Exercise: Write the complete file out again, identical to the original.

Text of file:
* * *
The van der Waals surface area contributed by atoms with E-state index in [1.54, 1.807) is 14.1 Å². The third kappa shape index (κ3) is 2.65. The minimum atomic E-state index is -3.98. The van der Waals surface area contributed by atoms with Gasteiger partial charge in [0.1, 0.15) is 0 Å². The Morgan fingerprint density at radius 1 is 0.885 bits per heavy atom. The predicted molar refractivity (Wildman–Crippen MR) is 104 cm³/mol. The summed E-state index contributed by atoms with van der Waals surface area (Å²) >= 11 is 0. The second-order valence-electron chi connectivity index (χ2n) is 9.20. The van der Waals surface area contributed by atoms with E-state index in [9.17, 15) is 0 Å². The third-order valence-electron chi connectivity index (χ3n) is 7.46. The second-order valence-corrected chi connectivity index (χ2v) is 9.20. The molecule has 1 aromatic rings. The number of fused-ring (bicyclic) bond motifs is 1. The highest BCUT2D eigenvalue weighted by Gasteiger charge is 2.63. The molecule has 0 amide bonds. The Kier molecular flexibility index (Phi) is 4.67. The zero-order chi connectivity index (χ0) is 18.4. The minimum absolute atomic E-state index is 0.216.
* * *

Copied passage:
The van der Waals surface area contributed by atoms with E-state index in [1.54, 1.807) is 14.1 Å². The third kappa shape index (κ3) is 2.65. The minimum atomic E-state index is -3.98. The van der Waals surface area contributed by atoms with Gasteiger partial charge in [0.1, 0.15) is 0 Å². The Morgan fingerprint density at radius 1 is 0.885 bits per heavy atom. The predicted molar refractivity (Wildman–Crippen MR) is 104 cm³/mol. The summed E-state index contributed by atoms with van der Waals surface area (Å²) >= 11 is 0. The second-order valence-electron chi connectivity index (χ2n) is 9.20. The van der Waals surface area contributed by atoms with E-state index in [9.17, 15) is 0 Å². The third-order valence-electron chi connectivity index (χ3n) is 7.46. The second-order valence-corrected chi connectivity index (χ2v) is 9.20. The molecule has 1 aromatic rings. The number of fused-ring (bicyclic) bond motifs is 1. The highest BCUT2D eigenvalue weighted by Gasteiger charge is 2.63. The molecule has 0 amide bonds. The Kier molecular flexibility index (Phi) is 4.67. The zero-order chi connectivity index (χ0) is 18.4. The minimum absolute atomic E-state index is 0.216.